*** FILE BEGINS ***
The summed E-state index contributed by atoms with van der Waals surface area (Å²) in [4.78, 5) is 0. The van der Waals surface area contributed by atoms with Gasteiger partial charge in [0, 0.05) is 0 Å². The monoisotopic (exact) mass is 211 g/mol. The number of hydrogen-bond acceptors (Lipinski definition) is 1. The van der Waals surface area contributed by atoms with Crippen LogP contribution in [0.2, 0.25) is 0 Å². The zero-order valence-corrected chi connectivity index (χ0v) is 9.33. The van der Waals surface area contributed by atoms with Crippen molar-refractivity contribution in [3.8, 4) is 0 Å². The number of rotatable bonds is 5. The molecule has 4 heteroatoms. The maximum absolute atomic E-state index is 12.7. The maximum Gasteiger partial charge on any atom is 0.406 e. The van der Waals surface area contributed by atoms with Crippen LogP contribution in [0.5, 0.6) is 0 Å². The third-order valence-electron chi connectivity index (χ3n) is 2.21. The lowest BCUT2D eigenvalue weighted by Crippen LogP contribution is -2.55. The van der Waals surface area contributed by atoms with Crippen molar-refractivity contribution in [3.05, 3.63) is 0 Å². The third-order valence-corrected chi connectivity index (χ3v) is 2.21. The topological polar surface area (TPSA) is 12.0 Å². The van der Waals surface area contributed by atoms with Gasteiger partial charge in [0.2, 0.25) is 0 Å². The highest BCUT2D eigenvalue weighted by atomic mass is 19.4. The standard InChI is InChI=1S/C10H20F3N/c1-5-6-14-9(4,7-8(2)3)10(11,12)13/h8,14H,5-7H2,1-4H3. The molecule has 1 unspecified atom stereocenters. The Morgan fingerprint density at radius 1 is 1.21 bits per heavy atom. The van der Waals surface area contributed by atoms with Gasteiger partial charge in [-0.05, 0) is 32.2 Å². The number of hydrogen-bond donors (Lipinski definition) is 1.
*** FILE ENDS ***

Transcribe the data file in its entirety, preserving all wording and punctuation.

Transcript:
The summed E-state index contributed by atoms with van der Waals surface area (Å²) in [4.78, 5) is 0. The van der Waals surface area contributed by atoms with Gasteiger partial charge in [0, 0.05) is 0 Å². The monoisotopic (exact) mass is 211 g/mol. The number of hydrogen-bond acceptors (Lipinski definition) is 1. The van der Waals surface area contributed by atoms with Crippen LogP contribution in [0.2, 0.25) is 0 Å². The zero-order valence-corrected chi connectivity index (χ0v) is 9.33. The van der Waals surface area contributed by atoms with Crippen molar-refractivity contribution in [3.8, 4) is 0 Å². The number of rotatable bonds is 5. The molecule has 4 heteroatoms. The maximum absolute atomic E-state index is 12.7. The maximum Gasteiger partial charge on any atom is 0.406 e. The van der Waals surface area contributed by atoms with Crippen LogP contribution in [0.5, 0.6) is 0 Å². The third-order valence-electron chi connectivity index (χ3n) is 2.21. The lowest BCUT2D eigenvalue weighted by Crippen LogP contribution is -2.55. The van der Waals surface area contributed by atoms with Crippen molar-refractivity contribution in [3.05, 3.63) is 0 Å². The third-order valence-corrected chi connectivity index (χ3v) is 2.21. The topological polar surface area (TPSA) is 12.0 Å². The van der Waals surface area contributed by atoms with Gasteiger partial charge in [0.2, 0.25) is 0 Å². The highest BCUT2D eigenvalue weighted by atomic mass is 19.4. The standard InChI is InChI=1S/C10H20F3N/c1-5-6-14-9(4,7-8(2)3)10(11,12)13/h8,14H,5-7H2,1-4H3. The molecule has 1 unspecified atom stereocenters. The Morgan fingerprint density at radius 1 is 1.21 bits per heavy atom. The van der Waals surface area contributed by atoms with Gasteiger partial charge in [-0.05, 0) is 32.2 Å². The number of hydrogen-bond donors (Lipinski definition) is 1.